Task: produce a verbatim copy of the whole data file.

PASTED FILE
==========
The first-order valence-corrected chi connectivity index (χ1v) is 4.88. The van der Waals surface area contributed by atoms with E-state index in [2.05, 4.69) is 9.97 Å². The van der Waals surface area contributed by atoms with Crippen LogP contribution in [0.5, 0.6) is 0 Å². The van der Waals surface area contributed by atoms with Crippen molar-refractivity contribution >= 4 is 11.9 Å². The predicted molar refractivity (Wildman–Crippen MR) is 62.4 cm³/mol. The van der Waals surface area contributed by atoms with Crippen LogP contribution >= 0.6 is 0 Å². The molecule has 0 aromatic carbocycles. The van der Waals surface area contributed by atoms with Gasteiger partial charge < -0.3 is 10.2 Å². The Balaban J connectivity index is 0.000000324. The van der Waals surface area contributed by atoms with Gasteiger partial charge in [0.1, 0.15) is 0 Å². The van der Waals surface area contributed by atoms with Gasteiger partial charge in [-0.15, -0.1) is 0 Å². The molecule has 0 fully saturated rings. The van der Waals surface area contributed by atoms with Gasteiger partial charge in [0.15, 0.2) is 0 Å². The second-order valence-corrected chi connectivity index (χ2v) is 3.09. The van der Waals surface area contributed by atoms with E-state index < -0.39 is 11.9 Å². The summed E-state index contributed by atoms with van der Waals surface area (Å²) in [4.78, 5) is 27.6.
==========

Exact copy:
The first-order valence-corrected chi connectivity index (χ1v) is 4.88. The van der Waals surface area contributed by atoms with E-state index in [2.05, 4.69) is 9.97 Å². The van der Waals surface area contributed by atoms with Crippen LogP contribution in [0.5, 0.6) is 0 Å². The van der Waals surface area contributed by atoms with Crippen molar-refractivity contribution >= 4 is 11.9 Å². The predicted molar refractivity (Wildman–Crippen MR) is 62.4 cm³/mol. The van der Waals surface area contributed by atoms with Crippen LogP contribution >= 0.6 is 0 Å². The molecule has 0 aromatic carbocycles. The van der Waals surface area contributed by atoms with Gasteiger partial charge < -0.3 is 10.2 Å². The Balaban J connectivity index is 0.000000324. The van der Waals surface area contributed by atoms with Gasteiger partial charge in [0.1, 0.15) is 0 Å². The van der Waals surface area contributed by atoms with Gasteiger partial charge in [-0.15, -0.1) is 0 Å². The molecule has 0 fully saturated rings. The van der Waals surface area contributed by atoms with Gasteiger partial charge in [0.15, 0.2) is 0 Å². The second-order valence-corrected chi connectivity index (χ2v) is 3.09. The van der Waals surface area contributed by atoms with E-state index < -0.39 is 11.9 Å². The summed E-state index contributed by atoms with van der Waals surface area (Å²) in [4.78, 5) is 27.6.